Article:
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Old 08-12-2016, 01:50 PM   #14
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If the boat you like most has gas engines, then go with gas engines but don't plan on trying a change to diesel. For Loop boating, for inland river cruising, for short hop coastal cruising, there's nothing horribly wrong with gas engines. We lived on an inland lake. I had 30 years with gas engines before ever seeing a diesel.
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Old 08-12-2016, 02:19 PM   #15
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Quote:
Originally Posted by ctbarbarian View Post
Most of my main traveling will be from Clinton Iowa on the Mississippi
down the Tenn Tom to winter in Fl. So some fresh water and salt.
Around 1500 miles one way.
The reason I am asking about a 1986 Bluewater 42, with twin gas engines,
it is for sale in my marina and appears well maintained. Price mid $50s
Also it drafts less than 3 feet, which is helpful on the river for summer use.
I can see this boat, ride in it and probably stay overnight if I asked the
owner for a trial .

I have no trawlers in this area and other than surfing Yachtworld or
boat trader, no way to conveniently check them out.

The survey is 4 years old, should I get a new one?
250 gal of gas, best guess, range in miles at a 7 kn speed?
We have a 47' 1982 Bluewater coastal cruiser with gassers. We originally wanted Diesel engines but at the end of the day, for what we are realistically able to use our boat for at this stage in our lives, the gassers will do. The boat ticked off most of our must haves and we love it.
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Old 08-12-2016, 03:37 PM   #16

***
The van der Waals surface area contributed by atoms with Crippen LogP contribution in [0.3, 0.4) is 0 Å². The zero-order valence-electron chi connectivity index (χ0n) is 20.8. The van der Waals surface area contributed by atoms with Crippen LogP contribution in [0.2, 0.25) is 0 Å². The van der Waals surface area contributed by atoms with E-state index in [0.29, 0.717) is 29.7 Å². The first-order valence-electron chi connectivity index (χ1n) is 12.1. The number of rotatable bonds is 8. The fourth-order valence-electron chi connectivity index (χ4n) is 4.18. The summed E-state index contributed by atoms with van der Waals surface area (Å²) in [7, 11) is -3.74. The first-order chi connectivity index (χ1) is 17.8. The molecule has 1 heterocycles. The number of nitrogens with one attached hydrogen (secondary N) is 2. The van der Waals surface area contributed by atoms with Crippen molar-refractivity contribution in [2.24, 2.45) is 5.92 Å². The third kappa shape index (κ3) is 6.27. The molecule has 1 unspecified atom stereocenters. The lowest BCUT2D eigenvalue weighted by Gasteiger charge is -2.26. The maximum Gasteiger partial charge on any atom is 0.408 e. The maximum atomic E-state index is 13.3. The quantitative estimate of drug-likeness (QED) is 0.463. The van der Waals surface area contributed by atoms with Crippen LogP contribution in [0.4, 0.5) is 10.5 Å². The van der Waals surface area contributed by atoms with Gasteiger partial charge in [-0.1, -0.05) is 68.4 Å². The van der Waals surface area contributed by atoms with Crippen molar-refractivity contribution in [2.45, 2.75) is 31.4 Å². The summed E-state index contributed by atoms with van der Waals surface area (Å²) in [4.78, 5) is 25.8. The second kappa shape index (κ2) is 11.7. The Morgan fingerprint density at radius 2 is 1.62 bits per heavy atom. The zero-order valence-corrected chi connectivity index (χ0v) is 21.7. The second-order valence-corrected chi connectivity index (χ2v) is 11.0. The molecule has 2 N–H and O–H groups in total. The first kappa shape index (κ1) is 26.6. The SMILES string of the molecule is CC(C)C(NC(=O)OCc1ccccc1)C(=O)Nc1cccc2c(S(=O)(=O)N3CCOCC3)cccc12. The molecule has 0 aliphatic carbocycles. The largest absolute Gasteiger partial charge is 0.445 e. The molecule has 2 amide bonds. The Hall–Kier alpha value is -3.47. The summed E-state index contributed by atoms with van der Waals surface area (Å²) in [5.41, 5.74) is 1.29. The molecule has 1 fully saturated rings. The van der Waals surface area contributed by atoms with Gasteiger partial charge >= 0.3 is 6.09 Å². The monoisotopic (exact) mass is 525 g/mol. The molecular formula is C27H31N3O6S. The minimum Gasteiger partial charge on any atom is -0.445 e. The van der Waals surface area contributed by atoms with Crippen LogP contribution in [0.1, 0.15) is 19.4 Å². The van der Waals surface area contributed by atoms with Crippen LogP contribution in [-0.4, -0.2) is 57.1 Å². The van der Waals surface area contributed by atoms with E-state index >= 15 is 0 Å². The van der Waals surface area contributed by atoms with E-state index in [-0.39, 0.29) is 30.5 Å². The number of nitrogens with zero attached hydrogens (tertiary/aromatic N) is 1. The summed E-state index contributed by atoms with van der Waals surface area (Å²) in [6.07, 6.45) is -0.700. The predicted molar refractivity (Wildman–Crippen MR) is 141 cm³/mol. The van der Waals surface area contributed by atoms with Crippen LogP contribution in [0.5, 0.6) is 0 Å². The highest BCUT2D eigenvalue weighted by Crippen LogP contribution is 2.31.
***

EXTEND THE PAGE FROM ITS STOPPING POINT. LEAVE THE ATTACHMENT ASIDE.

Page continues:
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Personally, for your use, I see nothing wrong with gas engines. Repairs, maintenance and replacement (if necessary) will be significantly cheaper. Fuel availability will not be a big problem. You'll be running the boat enough to keep the fuel fresh. Operations costs will be comparable. I don't see any down side.
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Old 08-12-2016, 07:56 PM   #17
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Quote:
Originally Posted by ctbarbarian View Post
...The survey is 4 years old, should I get a new one?...
Yes, a lot can happen in 4 years. Get a mechanical survey too,especially check the safety aspects of the fuel system.
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Old 08-12-2016, 08:05 PM   #18
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Cappy
Your right on the pre 93 BlueWaters. I bought my boat knowing the stringer were bad and I changed all of them. Had a mill make the correct size for ea. and set them in fiberglass.